Talking about death means sharing concrete language without any euphemisms. A euphemism is an abstract expression that is commonly used when addressing someone who has died. You may have heard “Grandpa was sick and passed away” or “We lost the baby today” or “Lucky, our family dog has gone to sleep”. The problem with this terminology is that is can be extremely confusing for children. “Grandpa passed? Where? Is he passing by the house right now?” or “Lost the baby? Go find her then!” or “Lucky is sleeping? That’s okay, I’ll wake her up in bit!”. When concrete language is used, there is a clear understanding of what it means to die and why that impacts the family the way it has. When explaining death to children, address key factors that differentiate one from being dead vs alive.

“____has died. When someone dies their heart stops beating and their lungs stop breathing. They cannot see, feel, touch or smell. They do not feel anything and they are not in any pain. They may not be here with us physically, but we will always be connected through our love”.

The Invisible String is an incredible resource for families to use. The premise of this book is around staying connected with loved ones when you are apart. This audio book can be a great introduction to connection activities and discussing unique ways your family will honour the loss.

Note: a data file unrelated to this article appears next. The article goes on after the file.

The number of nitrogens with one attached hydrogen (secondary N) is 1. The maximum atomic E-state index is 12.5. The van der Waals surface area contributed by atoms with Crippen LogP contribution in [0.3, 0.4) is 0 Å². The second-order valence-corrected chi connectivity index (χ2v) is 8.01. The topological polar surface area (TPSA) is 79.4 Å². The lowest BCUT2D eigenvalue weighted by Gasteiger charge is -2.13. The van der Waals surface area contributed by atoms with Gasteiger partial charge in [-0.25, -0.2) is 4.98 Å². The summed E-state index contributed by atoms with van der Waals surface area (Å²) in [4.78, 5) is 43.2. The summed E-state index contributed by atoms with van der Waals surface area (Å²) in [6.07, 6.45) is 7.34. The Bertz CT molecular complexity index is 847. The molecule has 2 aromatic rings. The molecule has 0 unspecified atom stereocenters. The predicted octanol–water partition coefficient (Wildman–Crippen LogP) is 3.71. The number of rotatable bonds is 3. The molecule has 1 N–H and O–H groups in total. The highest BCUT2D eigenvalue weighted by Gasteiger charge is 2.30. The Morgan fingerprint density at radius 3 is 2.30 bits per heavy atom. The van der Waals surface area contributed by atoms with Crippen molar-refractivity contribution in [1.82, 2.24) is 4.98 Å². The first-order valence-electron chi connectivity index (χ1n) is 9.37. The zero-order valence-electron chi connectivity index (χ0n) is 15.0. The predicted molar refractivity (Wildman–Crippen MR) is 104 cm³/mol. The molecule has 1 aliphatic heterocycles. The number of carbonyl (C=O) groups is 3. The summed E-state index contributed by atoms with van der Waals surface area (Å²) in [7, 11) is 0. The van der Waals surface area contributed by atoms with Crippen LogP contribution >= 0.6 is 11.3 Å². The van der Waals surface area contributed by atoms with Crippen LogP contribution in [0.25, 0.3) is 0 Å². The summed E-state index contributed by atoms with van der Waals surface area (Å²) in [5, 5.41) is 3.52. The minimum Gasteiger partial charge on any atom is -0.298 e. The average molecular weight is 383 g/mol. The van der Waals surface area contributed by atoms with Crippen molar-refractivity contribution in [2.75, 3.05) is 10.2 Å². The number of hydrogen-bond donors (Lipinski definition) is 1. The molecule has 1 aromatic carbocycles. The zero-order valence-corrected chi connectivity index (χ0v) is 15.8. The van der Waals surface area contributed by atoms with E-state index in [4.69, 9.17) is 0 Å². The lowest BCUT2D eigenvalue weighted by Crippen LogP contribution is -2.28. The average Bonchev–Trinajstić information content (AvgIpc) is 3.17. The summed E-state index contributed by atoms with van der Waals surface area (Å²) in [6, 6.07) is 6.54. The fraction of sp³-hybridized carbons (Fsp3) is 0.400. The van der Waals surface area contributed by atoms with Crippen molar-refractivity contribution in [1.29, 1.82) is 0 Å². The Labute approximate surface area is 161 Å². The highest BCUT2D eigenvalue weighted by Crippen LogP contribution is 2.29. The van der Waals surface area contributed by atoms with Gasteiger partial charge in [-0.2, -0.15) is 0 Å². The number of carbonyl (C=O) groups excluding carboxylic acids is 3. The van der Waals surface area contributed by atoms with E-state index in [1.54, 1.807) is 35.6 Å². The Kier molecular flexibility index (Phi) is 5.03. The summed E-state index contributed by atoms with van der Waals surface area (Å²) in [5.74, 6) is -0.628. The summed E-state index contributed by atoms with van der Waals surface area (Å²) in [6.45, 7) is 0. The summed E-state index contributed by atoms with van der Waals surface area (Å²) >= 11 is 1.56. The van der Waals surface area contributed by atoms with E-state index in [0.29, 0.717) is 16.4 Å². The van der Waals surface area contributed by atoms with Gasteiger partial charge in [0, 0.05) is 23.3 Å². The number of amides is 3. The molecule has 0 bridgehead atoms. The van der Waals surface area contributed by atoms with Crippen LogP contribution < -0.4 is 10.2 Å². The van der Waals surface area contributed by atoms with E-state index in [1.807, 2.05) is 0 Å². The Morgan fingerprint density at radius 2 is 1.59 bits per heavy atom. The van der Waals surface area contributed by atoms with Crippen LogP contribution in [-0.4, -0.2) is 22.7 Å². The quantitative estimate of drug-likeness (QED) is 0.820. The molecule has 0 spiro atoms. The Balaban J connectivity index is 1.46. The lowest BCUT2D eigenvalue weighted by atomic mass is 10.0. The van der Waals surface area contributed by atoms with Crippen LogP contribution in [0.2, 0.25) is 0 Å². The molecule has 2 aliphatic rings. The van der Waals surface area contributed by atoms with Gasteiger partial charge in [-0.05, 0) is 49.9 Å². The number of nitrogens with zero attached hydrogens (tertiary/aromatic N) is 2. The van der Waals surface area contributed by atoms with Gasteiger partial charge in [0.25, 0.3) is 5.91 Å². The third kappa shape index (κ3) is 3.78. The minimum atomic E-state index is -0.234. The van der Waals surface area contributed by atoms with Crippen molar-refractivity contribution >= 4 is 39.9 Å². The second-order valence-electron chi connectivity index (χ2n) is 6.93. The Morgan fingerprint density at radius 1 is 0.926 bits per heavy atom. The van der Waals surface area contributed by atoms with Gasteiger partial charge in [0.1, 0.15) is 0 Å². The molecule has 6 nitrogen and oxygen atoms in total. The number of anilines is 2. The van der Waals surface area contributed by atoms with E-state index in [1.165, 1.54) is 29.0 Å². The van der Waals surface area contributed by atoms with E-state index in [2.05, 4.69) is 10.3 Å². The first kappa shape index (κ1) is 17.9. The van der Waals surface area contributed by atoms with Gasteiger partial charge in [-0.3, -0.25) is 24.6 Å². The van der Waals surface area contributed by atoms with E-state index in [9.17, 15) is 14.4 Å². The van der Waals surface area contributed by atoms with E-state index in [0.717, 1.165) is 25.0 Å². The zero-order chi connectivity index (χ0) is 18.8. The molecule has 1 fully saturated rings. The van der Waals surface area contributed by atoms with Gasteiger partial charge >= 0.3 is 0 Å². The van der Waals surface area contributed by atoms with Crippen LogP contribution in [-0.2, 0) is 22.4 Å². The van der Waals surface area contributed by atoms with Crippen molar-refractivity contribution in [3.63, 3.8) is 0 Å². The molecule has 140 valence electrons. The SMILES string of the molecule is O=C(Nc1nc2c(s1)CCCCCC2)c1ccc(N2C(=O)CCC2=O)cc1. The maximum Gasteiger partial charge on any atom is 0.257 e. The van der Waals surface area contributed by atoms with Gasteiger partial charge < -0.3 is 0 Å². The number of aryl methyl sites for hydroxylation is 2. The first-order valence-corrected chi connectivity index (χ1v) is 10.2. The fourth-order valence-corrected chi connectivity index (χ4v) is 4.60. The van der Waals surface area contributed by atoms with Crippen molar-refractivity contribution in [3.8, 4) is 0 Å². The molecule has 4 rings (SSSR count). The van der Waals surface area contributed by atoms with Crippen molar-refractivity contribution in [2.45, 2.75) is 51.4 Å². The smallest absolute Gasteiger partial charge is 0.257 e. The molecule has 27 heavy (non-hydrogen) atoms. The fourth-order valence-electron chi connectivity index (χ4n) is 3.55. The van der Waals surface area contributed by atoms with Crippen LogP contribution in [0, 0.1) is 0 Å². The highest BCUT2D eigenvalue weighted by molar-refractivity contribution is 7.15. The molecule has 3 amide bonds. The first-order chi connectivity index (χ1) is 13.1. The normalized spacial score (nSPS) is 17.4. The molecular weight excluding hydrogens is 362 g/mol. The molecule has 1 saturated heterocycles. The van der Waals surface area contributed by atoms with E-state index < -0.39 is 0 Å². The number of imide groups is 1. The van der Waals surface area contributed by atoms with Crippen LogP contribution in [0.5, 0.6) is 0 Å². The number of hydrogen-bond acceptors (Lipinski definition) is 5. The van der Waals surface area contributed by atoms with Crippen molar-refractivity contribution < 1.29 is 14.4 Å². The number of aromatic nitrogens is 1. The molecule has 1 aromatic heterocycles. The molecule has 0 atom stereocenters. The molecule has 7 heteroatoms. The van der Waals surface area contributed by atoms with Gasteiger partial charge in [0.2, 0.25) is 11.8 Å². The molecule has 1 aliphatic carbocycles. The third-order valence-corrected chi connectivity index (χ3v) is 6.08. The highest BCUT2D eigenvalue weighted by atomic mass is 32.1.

Check in

 Check in with yourself. Allow yourself to process. Provide opportunities for check ins and clarification with your child to let them know they are welcome to discuss their feelings with you anytime. After a certain age, children innately try and protect their parents. They may be closed off or withhold their thoughts in fear of upsetting you or your partner. Sharing that even adults get sad can make a world of a difference for children. These check ins can look like a nightly “tell me about your day?” or a planned day in the week where you sit down with your child for a dedicated period of time. Choose your check in time based on your grief process and what works for your family.

Want more information on your child’s age and stage and how to support them? See below to get tips and pointers to help our little person through their grief process.

Faiza Ali is the Child Life Specialist at The WOMB. She supports families in the Burlington, Milton and Oakville areas in-home, through community workshops, and by virtual consultation. Contact Faiza at The WOMB Milton to learn more about Child Life support/





Newborns, Infants and Toddlers

Infants and toddlers do not understand the concept of death or loss. However, they do respond to changes in their environment and pick up on the disruption in routine, time away from their primary caregiver and emotional disturbance around them. This age group experiences any separation as a feeling of loss. While they may not fully be able to express their grief, certain behavioural changes may be displayed to showcase the distress that they are feeling.

How to support your child:

  • Hold and cuddle more – keep them close
  • Keep to routines if possible
  • Be calm around them and speak calmly to them
  • Provide comforters, favourite teddies or blankets etc
  • Try and maintain a consistent caregiver

Pre-schoolers and young school age (3-5)